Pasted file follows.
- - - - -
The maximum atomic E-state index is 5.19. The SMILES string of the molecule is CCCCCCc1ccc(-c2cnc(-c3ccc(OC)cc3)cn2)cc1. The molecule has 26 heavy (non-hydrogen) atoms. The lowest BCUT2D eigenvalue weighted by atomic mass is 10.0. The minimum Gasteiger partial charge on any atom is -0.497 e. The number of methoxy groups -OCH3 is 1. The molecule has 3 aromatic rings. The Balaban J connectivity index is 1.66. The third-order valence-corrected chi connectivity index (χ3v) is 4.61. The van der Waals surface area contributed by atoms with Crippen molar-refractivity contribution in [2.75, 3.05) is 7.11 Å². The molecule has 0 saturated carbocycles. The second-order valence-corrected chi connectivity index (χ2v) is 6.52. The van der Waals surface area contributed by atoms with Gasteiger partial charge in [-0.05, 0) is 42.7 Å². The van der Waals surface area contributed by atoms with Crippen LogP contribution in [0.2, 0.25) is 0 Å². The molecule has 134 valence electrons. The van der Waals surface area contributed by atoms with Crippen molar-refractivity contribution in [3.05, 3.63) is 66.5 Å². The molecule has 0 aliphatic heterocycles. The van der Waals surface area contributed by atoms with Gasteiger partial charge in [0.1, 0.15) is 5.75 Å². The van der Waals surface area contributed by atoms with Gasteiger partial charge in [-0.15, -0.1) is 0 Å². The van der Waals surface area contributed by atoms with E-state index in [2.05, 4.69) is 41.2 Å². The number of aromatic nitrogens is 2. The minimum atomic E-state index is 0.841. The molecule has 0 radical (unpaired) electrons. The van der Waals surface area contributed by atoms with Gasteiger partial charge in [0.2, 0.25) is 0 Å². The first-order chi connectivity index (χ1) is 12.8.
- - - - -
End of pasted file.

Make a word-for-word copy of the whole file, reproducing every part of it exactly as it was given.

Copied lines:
The maximum atomic E-state index is 5.19. The SMILES string of the molecule is CCCCCCc1ccc(-c2cnc(-c3ccc(OC)cc3)cn2)cc1. The molecule has 26 heavy (non-hydrogen) atoms. The lowest BCUT2D eigenvalue weighted by atomic mass is 10.0. The minimum Gasteiger partial charge on any atom is -0.497 e. The number of methoxy groups -OCH3 is 1. The molecule has 3 aromatic rings. The Balaban J connectivity index is 1.66. The third-order valence-corrected chi connectivity index (χ3v) is 4.61. The van der Waals surface area contributed by atoms with Crippen molar-refractivity contribution in [2.75, 3.05) is 7.11 Å². The molecule has 0 saturated carbocycles. The second-order valence-corrected chi connectivity index (χ2v) is 6.52. The van der Waals surface area contributed by atoms with Gasteiger partial charge in [-0.05, 0) is 42.7 Å². The van der Waals surface area contributed by atoms with Crippen LogP contribution in [0.2, 0.25) is 0 Å². The molecule has 134 valence electrons. The van der Waals surface area contributed by atoms with Crippen molar-refractivity contribution in [3.05, 3.63) is 66.5 Å². The molecule has 0 aliphatic heterocycles. The van der Waals surface area contributed by atoms with Gasteiger partial charge in [0.1, 0.15) is 5.75 Å². The van der Waals surface area contributed by atoms with Gasteiger partial charge in [-0.15, -0.1) is 0 Å². The van der Waals surface area contributed by atoms with E-state index in [2.05, 4.69) is 41.2 Å². The number of aromatic nitrogens is 2. The minimum atomic E-state index is 0.841. The molecule has 0 radical (unpaired) electrons. The van der Waals surface area contributed by atoms with Gasteiger partial charge in [0.2, 0.25) is 0 Å². The first-order chi connectivity index (χ1) is 12.8.